The Beautiful Game – Football The Fulham Way
Becca Willet, the Youth and Community Worker at St Alban’s Fulham discusses the football sessions run by the church, for the local young people in Fulham. Below, she details what lessons other churches can learn from more than five years’ of experience.
For more than five years, willing volunteers from St Alban’s Fulham set up and ran a football project. Every week, on a local park, in a council estate, we engaged with over 50 young men in our local community aged between 8–18 years old (and sometimes their Dads). Rain or shine, cold or hot, we pumped up a football, set up portable football goals and spent an hour playing football. It became a place of fitness, competitiveness, encouragement, and signposting!
These weekly games had a significant impact on both the young men that played with us and our church community. Many of the young people have been mentored and supported through challenging times in their life. Others have integrated into parts of our youth work leading into an increased attendance at our weekly youth club. We have the first-hand experience of the ability of sport to engage local un-churched young people in a powerful way.
These are some of the challenges and learning we found in running the football projects, and a little about how we’re using sports to engage with young people currently.
How to Start
After trying to attract people into our church hall for almost six months and with little success, our then youth worker decided to take a football out onto a park in the local estate every Sunday afternoon. It immediately engaged with young people. Many youth football clubs have membership fees and games that involve travel. We learnt that our young people, like many young people from disadvantaged communities, simply cannot access these clubs because of the cost, travel and the level of commitment required. What we found was that our football project offered them a fun, free, structured and casual game of football for all abilities.
One of the on-going challenges in London is the transient nature of people: many volunteers move on after 6-months or a year. We had some cracking volunteers who saw the group grow from a younger age (when they were smaller and squeaky-voiced) whom invested and committed to the vision. However, sadly as these volunteers moved on, and as we recruited new volunteers, there wasn’t the same-shared vision, or heart for the now, quite large, lads. Relationship building and trust is key to a small informal project like this, and the transient nature of volunteers was one of the biggest challenges to the project.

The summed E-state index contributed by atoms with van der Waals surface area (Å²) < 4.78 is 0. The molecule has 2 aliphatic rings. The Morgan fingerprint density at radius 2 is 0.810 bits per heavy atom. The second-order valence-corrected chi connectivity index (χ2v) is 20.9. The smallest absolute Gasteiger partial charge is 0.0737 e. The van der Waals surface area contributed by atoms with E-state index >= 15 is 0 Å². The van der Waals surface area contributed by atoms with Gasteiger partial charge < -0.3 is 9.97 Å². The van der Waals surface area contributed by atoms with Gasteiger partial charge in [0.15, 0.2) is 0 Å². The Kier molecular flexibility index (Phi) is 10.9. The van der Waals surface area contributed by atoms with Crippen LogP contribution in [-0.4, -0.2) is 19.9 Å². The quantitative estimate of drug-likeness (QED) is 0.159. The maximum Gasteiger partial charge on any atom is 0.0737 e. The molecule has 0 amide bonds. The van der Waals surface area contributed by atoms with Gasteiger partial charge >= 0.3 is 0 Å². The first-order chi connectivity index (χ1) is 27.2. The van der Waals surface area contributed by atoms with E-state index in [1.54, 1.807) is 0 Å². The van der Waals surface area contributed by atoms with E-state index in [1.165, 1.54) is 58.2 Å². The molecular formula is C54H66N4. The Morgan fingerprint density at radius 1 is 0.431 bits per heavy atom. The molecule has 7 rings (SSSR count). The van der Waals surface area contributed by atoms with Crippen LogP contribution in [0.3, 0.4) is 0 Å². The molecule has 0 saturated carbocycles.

One of the upsides of the football project was that it was out, in the park and near our church. We were visible, it felt safe, and was a great advert for many of the other programs we have ran. The downside was, that we just never knew who would turn up or in what state they would be in. We have had a young person turn up carrying a knife, and a young person’s Dad under the influence of alcohol. These are some of the issues that arise in detached work – so ensure your volunteers clued up and ready to respond.
The Football attracted a certain group of friends from our local area, but now, a number of years down the line, many are 17-19-year-olds with part-time jobs on Sunday. Some activities work really well for a time until at some point in their life-cycle they come to a natural pause or end. It’s important to spot this and end it well. This was the case with our Sunday football project – they outgrew us!
At the same time, however, we also became involved in renovating and rejuvenating some of our local derelict parks. We now we have an excellent park with a 3G pitch and outdoor gym equipment which is great for the community and a tool for the church to use. There are always new opportunities to seek out and run with.
Professional football teams often offer community coaching. We’ve got amazing charities who run local football coaching academies, as well as multi-sport sessions, and tennis coaching etc. These organisations are keen to partner up with other organisations like the local church to enhance their engagement and make it more sustainable.
In our case, they offer excellent sports coaching once a week and we run a youth club down the road, which they advertise. This provides two positive activities a week for the young people. Also, many coaches really need support including more volunteers and staff to chat to kids on the sidelines. Here at St Alban’s, we work with them every week: we provide a youth worker, and they provide sports activities!
In the last year, we’ve also partnered with many other agencies providing accessible and incredible sporting opportunities such as Paddle Boarding and Rowing. Often these organisations don’t have the connections to the young people to enable them to invite them to their activities. We have a strong network of young people who can benefit from trying something new and engaging in regular exercise. We find working together is sustainable and better for the young people!
Our experience here at St Alban’s shows that creating a sporting activity for our local young people has been a significant way in which we have been able to reach out into the community, change lives and make our church a part of the local community. We are exploring new ways that we can expand what we do to reach more people and go deeper with the strong links we have already made with these kids. The diocese, as a part of Capital Vision 2020, also has many partners who can help you start and support this kind of sporting activity. For more information see the online or join the Sports and Physical Activity Network.
To find out more email Becca Willet, or discover further information on her experience and being named as 2016 Youth Worker of the Year at the Christian Youth Work Awards.